Sover is joined onstage by a top-notch band of Philly musicians — bassist Garry Lee, guitarist Allen James and drummer Tom Walling. The band’s two albums — “Songs of a Renegade” and “Jubilee” – have received solid reviews and have successfully charted on Roots Top 50 Blues Rock stations. The group is currently in the studio tracking its next album, “Parade,” which is slated to be released this fall.

Great Time

The opening act for Friday’s concert is Great Time, an electronic pop trio from Philadelphia.

Here are the ground rules issued by People’s Light: 

These drive-in concerts are designed for small groups within the same “social bubble” to safely enjoy outdoor entertainment together. Tickets are limited and social distancing is enforced.  Each vehicle is limited to 5 people or less and assigned a parking spot and adjacent “Home Space” for setting up lawn chairs. We require concert attendees to remain in their designated area as much as possible and avoid mingling with other parties.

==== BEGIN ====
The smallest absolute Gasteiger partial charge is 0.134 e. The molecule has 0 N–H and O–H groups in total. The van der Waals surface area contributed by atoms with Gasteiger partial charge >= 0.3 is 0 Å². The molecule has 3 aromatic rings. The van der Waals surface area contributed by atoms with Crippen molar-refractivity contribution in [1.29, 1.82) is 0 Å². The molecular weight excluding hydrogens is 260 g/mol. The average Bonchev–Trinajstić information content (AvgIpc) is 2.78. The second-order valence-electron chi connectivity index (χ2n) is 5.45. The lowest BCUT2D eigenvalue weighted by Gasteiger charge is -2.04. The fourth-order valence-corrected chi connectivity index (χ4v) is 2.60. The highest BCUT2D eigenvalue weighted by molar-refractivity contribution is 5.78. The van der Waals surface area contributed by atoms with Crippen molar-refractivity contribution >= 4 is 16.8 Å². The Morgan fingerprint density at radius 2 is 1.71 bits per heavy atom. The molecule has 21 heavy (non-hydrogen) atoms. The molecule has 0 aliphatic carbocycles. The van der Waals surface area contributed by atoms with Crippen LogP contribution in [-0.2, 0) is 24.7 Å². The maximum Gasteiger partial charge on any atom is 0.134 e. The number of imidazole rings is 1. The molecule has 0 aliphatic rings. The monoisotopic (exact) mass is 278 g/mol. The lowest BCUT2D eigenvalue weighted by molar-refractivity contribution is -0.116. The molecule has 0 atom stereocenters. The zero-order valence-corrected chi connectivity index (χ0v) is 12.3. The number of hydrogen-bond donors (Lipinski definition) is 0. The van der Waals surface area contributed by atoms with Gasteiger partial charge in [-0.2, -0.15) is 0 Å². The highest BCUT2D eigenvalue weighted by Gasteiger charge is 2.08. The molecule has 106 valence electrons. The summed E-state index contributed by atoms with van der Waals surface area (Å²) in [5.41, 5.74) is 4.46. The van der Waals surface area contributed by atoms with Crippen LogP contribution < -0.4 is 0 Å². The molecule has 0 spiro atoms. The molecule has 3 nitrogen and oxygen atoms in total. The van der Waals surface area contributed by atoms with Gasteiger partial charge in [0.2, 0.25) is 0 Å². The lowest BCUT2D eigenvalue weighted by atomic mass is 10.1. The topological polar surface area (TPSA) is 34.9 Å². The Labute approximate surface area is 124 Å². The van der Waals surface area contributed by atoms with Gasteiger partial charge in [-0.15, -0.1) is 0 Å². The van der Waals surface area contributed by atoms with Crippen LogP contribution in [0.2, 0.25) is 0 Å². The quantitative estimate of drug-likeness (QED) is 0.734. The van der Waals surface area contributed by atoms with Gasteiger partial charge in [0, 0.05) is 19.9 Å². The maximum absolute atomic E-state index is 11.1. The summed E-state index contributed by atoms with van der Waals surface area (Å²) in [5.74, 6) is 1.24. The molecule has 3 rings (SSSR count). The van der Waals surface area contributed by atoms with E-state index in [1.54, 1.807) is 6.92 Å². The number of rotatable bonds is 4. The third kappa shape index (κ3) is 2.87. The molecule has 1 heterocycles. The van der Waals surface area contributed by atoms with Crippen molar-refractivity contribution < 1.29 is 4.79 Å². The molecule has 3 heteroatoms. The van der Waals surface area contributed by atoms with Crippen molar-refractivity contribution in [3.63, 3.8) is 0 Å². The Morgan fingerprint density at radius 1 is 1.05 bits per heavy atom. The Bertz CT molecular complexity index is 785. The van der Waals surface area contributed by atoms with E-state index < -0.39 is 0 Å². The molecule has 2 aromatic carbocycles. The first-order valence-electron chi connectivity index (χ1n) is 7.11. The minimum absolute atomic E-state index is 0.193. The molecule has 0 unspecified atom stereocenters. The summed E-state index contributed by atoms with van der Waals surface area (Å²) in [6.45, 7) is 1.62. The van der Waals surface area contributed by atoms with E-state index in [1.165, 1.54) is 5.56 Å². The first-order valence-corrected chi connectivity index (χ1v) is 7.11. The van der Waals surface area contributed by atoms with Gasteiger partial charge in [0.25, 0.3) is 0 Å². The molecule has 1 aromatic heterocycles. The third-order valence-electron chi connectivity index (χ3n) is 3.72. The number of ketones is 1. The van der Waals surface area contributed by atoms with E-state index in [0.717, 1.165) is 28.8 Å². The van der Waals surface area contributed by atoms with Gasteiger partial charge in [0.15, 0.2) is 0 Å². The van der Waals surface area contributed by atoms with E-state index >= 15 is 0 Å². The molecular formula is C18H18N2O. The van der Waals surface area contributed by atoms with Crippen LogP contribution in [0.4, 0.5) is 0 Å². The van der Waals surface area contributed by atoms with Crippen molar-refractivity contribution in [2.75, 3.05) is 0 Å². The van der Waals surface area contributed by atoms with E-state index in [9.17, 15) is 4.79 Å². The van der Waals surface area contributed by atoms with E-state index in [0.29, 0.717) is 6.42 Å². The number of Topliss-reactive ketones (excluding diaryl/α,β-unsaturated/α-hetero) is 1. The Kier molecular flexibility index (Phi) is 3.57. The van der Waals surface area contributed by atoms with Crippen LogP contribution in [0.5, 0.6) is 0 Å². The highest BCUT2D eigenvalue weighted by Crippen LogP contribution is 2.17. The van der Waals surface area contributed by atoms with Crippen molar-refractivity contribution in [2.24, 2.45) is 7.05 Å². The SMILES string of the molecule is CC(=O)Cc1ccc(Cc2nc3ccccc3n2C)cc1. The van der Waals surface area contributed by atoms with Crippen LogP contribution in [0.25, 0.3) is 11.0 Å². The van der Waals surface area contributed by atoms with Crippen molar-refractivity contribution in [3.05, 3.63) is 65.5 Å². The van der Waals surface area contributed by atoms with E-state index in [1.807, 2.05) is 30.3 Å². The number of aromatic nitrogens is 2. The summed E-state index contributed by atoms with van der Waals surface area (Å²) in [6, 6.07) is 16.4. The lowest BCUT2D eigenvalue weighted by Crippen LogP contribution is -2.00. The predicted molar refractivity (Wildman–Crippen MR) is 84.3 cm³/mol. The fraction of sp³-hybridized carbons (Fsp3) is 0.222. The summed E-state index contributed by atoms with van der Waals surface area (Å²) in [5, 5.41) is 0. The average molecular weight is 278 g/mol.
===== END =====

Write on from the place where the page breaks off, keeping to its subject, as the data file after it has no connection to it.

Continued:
Face masks are required on our campus and may only be removed inside a vehicle or Home Space. People’s Light staff will be masked at all times and maintain a 6-foot distance from each other and our guests. We have protocols in place for disinfecting spaces, surfaces, and equipment used by musicians and staff.

We are working in partnership with East Whiteland Township and following current PA regulations for outdoor events. As we continue to monitor confirmed COVID-19 cases in the area, we are constantly evaluating the safety of our on-campus programming and will cancel events if necessary.